Additional work-based learning opportunities occur in postsecondary settings with certification programs in the community college system and internships in four-year degree programs. Throughout a career, certifications are available in some sectors for employees to continue learning and growing.
Despite the credentialing success of the CTE programs and the availability of credentials, the challenge remains around how to describe valuable (value-creating) capabilities around core, technical, and transferable competencies that are helpful to every learner and meaningful to higher education and the workforce.
Badges represent a variety of verifications within the ecosystem. Badges are often digital representations of skill assertions and may accumulate to a credential. Some organizations use badges as equivalent to credentials, meaning that a learner earns a badge when they demonstrate proficiency in a competency or set of competencies. Badges can also simply be digital graphics (or even physical assets) attached to student accomplishment.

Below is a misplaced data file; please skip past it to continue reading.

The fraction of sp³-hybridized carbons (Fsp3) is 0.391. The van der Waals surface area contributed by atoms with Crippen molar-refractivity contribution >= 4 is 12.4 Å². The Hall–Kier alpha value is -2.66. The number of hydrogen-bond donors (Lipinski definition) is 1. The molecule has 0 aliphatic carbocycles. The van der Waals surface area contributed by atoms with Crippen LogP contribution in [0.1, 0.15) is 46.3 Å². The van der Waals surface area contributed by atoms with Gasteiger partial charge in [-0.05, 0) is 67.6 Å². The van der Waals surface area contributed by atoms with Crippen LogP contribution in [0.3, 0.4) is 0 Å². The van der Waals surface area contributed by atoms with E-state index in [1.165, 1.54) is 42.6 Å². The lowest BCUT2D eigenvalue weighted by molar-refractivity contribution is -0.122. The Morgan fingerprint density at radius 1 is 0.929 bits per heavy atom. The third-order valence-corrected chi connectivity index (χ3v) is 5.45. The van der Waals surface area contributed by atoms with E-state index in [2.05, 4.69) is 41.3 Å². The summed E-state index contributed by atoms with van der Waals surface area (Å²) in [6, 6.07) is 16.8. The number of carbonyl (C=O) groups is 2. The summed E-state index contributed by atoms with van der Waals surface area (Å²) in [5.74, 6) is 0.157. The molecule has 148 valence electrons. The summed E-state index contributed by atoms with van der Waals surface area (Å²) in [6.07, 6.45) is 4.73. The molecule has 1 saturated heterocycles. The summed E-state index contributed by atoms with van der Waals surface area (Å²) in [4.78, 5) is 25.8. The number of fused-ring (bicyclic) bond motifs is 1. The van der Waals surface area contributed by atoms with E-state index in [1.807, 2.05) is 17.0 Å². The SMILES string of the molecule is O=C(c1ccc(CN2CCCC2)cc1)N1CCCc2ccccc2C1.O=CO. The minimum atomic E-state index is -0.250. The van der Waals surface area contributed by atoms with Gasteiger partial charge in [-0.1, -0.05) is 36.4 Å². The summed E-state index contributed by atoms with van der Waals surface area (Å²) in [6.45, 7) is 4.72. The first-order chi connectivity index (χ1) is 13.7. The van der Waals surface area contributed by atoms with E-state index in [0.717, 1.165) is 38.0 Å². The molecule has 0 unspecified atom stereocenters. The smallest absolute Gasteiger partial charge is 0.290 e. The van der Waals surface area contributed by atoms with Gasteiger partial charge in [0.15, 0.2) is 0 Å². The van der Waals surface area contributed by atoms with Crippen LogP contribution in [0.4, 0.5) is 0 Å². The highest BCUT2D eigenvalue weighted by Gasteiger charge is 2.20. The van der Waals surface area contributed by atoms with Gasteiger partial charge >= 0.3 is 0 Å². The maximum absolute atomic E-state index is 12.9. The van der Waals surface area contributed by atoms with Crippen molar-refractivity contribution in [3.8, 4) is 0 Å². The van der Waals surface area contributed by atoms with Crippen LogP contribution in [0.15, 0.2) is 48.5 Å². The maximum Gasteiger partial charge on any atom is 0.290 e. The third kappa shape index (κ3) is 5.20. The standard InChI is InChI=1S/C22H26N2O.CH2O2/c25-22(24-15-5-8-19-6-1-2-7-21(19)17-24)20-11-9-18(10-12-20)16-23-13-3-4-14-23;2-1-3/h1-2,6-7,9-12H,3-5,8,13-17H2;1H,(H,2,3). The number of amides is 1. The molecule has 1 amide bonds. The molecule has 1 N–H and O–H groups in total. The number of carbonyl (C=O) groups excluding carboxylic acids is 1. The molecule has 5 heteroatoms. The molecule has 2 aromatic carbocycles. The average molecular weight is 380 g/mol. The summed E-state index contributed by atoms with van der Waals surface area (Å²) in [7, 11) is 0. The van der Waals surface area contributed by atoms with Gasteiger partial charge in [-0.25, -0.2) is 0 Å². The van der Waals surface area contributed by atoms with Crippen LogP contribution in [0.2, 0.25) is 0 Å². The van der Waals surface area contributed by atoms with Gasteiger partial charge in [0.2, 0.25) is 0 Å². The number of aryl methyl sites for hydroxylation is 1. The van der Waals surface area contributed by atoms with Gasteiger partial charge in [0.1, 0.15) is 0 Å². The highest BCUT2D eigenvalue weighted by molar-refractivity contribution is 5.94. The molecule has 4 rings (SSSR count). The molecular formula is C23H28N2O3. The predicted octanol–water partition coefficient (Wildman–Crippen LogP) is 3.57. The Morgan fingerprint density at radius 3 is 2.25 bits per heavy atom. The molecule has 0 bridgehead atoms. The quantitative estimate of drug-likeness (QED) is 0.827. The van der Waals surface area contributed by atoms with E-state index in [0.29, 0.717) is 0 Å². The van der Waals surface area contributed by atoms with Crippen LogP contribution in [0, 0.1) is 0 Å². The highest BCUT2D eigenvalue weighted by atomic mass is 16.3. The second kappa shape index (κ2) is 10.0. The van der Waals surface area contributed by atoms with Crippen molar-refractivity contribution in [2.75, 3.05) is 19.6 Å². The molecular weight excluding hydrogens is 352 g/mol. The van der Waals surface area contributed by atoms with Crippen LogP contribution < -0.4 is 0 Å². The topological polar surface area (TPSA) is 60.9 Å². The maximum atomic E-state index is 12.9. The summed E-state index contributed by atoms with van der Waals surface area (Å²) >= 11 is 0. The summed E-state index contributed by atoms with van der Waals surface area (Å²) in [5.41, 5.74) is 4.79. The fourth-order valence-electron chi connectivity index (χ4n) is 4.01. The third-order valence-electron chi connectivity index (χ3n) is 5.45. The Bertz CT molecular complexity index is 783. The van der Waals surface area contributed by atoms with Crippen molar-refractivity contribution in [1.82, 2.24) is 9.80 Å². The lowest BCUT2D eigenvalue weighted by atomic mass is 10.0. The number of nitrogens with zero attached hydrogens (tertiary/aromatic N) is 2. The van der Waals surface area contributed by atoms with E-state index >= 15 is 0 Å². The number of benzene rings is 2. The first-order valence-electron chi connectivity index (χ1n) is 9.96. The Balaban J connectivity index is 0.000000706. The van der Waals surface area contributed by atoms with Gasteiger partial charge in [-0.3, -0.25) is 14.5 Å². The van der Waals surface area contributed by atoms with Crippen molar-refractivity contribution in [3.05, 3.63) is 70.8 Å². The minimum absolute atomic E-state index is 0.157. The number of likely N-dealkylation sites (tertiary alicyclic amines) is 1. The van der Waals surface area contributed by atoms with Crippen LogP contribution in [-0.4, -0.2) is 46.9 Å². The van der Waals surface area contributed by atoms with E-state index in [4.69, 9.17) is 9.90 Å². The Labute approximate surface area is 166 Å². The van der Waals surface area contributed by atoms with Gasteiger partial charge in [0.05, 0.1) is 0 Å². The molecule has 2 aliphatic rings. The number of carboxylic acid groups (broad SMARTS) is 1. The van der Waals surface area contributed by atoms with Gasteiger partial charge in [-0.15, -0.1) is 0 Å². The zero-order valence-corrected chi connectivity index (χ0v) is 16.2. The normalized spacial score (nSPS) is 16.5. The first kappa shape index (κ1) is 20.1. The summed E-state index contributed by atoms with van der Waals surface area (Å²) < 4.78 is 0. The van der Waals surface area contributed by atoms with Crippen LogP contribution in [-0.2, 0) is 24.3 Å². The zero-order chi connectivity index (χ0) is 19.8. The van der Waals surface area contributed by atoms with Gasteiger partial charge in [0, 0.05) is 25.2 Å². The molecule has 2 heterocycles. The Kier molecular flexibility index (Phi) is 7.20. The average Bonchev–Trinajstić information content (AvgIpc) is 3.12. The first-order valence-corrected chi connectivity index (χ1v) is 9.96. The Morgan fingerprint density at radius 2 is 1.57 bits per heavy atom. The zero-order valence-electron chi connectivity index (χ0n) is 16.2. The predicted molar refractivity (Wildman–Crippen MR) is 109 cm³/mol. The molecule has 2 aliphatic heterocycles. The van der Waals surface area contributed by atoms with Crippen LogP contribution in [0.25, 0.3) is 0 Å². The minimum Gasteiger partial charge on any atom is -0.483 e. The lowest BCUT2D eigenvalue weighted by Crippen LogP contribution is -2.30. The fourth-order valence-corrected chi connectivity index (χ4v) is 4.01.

A set of core, technical, or transferable skills that demonstrates use of these skills across multiple contexts. Core competencies include areas typically evaluated in the K-12 sector (science, literacy, and mathematics). Technical competencies include those associated with specific industries (coding, healthcare, auto mechanics, etc.). Transferable competencies (also called durable or power skills) are those that apply across a wide variety of sectors and industries (collaboration, leadership, project management, etc.).
Verified credentials result from a learner demonstrating proficiency around a pre-established set of competencies determined by the issuer. The owner or receiver can make their credentials accessible to any entity wanting to verify the learner’s competencies. Verification means that the credential can be validated by the issuer. Traditional education credentials include diplomas or certificates issued by higher education or a credentialing body. Future innovation around storage of credentials within digital wallets will simplify and decentralize this process.
Rupert Ward on Defining Badging Terms
Rupert Ward, a former Special Adviser and Project Lead for iDEA, one of the world’s most successful free educational technologies joined the Getting Smart Podcast to discuss badging and defined some helpful terms.